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Property Week: http://www.propertyweek.com/in-depth/ma ... 29.article
NewRiver Retail is to meet City of Cardiff Council later this month to discuss plans for a tower on top of the Capitol shopping centre.
Retail asset manager NewRiver has drawn up plans for a 30-storey tower that would accommodate flats, student accommodation and a hotel above the 165,000 sq ft centre on the corner of Queen Street and Charles Street in Cardiff city centre.
NewRiver bought Capitol from the Moorfield Group in January in the knowledge that it was a centre with problems that were only getting worse.
Although the acquisition was part of a three-centre, £92.3m deal, it is believed to have cost only £22m - a price reflective of vacancies on both its two levels.
Capitol’s fate was sealed last year when H&M, the anchor tenant, trading on both levels, chose not to renew its lease. Instead, H&M consolidated its presence in Cardiff in November with its largest UK store, opening a 46,000 sq ft unit in St David’s shopping centre, half a mile west down Queen Street.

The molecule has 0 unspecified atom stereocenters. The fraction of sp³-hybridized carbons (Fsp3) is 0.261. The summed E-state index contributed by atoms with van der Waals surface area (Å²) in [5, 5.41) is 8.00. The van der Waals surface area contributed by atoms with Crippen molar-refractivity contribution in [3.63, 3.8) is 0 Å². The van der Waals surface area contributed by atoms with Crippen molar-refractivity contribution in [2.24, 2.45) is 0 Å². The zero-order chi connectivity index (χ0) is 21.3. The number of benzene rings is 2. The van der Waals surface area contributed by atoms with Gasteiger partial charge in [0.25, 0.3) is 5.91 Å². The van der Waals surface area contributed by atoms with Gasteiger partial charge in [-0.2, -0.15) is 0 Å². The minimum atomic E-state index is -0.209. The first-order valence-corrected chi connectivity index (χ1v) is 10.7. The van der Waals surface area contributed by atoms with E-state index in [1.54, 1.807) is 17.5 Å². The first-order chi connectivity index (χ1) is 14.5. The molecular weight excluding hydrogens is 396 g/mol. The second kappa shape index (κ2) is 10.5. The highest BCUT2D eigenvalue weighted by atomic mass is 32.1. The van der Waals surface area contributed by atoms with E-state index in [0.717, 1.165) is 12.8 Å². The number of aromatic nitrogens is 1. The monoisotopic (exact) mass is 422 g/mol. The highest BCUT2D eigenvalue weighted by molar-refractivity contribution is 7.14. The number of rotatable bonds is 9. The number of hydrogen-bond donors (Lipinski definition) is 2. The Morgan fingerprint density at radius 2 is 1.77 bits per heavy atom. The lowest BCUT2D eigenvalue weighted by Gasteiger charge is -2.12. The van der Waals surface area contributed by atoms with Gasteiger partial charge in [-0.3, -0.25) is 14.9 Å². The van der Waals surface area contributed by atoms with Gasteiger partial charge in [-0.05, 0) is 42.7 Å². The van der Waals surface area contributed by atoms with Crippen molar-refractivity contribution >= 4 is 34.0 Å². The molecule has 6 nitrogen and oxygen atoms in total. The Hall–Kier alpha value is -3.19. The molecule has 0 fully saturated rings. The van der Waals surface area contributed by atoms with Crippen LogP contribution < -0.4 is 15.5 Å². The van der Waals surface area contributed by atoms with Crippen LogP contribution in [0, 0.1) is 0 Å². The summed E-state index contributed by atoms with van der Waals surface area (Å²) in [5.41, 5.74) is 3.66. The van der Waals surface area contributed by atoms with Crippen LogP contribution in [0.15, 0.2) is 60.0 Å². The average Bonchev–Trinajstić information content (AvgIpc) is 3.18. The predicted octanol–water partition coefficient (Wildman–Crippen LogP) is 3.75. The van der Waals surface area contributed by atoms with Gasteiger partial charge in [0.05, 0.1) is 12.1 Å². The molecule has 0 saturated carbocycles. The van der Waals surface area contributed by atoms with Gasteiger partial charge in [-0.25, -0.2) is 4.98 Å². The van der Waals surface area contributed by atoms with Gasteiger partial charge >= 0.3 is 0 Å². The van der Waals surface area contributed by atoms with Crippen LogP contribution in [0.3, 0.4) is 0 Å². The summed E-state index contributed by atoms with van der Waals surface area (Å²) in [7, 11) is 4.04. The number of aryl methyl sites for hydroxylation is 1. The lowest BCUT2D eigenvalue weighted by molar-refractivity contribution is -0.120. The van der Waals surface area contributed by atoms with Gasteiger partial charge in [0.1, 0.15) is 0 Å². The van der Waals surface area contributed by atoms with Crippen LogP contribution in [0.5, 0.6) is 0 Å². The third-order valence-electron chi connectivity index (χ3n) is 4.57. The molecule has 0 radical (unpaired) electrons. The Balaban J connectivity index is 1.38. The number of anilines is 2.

“When we bought Capitol, H&M weren’t in occupation,” says Charles Spooner, a NewRiver director.
“In fact, most of the fashion has gone down to the other end of town to St David’s. I’m glad that we have got the level of voids that we have. If the tenants were still in place, we wouldn’t have the same opportunities.”
Austin Reed has left the centre, as has Jaeger, which now relies on sales from a John Lewis concession in St David’s.
Spooner says the east end of Queen Street, which is close to many of the Cardiff University buildings, has a real buzz to it created by the student population.
And as a result, the Capitol centre has become a hub for convenience. Poundworld is three years into a 10-year lease in a shop once occupied by the failed retailer Internacionale, while easyGym occupies part of the upper level.
Next month brings the first anniversary of the reopening of Capitol’s cinema, after the Odeon vacated in 2001. Premiere Cinemas, a US company that operates cinemas in shopping centres, charges only £4 a ticket. This, says Spooner, is having an effect on Cardiff’s other cinemas.
Generally, though, Capitol has been unlucky with its tenants since Guardian Royal Exchange Properties developed and opened it in 1990. An original tenant, Virgin Megastore, later to be renamed Zavvi, the music retailer, ceased trading in 2009.
When NewRiver submits its planning application in the autumn, it will also include plans for a new entrance and a proposal to turn many of the shops that are currently empty into restaurants.